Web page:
The rest of the queue shouted and jeered, wrongly assuming I’d bribed someone. I stood at the window waiting, seeing now why there was such a delay. Not only is the Colombian computerised system excruciatingly slow, there were also three ‘fast-track’ passports to every normal passport. The amount of money changing hands was terrifying. Passport stamped, I tried to hand my new friend something for his trouble.
“I don’t want your money,” he said to me, looking offended. Instead, he gave me his number and email address and put me on a moto-taxi to Maicao, the nearest town.
And what should I see on the way? My taxi coming the other way! I halted my driver and flagged down the taxi. “Amigo!” he shouted at me, looking both pleased and surprised. He handed me a card with the name of his friend on it and told me to continue to the bus station. Sure enough, after asking around at the terminal I found his friend looking after my bag. He seemed rather surprised that I’d turned up.
With a renewed faith in humanity I jumped on to the first bus to Cartagena. The air conditioning was broken. I don’t know whether I possess an electromagnetic aura capable of destroying any AC within 100 feet, but I do have an uncanny knack for choosing those buses that turn into saunas. Twelve hours of sweat, and no money for any water. It should’ve been eight, but halfway there we were stopped by a protest in a random town where the people were angry about not having Christmas lights. A thoroughly worthwhile cause, I agree, but not on the 23rd December. They held us up for four hours until the police negotiated a thirty minute window for traffic to pass.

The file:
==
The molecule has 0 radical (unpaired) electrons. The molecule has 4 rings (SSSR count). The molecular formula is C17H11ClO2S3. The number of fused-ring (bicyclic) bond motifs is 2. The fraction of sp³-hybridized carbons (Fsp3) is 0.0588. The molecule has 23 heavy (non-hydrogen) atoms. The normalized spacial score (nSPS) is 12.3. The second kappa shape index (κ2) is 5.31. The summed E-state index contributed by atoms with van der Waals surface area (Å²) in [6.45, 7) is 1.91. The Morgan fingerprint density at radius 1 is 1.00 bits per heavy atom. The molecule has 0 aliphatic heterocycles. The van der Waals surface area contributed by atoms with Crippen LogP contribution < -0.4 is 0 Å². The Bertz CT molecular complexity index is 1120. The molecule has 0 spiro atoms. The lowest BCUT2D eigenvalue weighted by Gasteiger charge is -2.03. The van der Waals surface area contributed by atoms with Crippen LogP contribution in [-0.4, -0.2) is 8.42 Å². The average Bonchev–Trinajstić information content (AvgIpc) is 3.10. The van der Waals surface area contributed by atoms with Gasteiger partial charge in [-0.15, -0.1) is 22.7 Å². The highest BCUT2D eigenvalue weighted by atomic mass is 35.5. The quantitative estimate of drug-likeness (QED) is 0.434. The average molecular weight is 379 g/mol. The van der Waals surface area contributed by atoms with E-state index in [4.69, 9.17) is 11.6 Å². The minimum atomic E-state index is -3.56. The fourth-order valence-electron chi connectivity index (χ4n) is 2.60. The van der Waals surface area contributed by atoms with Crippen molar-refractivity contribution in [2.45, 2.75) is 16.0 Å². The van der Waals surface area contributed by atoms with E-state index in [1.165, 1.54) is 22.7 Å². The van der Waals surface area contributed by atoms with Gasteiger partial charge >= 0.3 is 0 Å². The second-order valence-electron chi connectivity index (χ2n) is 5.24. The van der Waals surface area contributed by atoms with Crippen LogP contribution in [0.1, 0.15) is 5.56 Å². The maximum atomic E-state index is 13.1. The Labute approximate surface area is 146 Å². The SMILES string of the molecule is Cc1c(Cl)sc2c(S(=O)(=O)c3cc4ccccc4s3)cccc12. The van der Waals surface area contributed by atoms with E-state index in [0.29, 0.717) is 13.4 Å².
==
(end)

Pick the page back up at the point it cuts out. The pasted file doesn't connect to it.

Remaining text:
While we were waiting, a Colombian couple on the bus insisted on buying me dinner and drinks because of how haggard I looked. They also became very concerned that it was close to Christmas, that I had no accommodation booked in Cartagena, and that we would be arriving very late. They decided I would come and stay with them for the night. Now, I am very thankful for their hospitality, but what ensued was, shall I say, less than comfortable.
I sat on a chair in their tiny living room while I watched them and their three daughters unpack at 3am. Having not slept properly in three nights I couldn’t keep my eyes open, so I apologised and said I needed to rest. They happily showed me to a room with a double bed and a fan. Perfect. But I had lain there just two minutes before the door opened again and the twenty-five year old daughter climbed into bed with me. Not only was this a bit odd given that I was a complete stranger, but she also brought her one year old son in with her, who proceeded to kick me all night. I didn’t sleep, thoroughly confused and a bit afraid. At 8am I extracted myself from the child who was now hugging my leg, thanked them and left.
I don’t know what it is about border crossings, but they seem to be the focal points for all of the stranger things residing in the neighbouring countries. They are bottlenecks of peculiarity, where the weird and wonderful are forced to brush alongside everyone else. That’s what makes them so very memorable.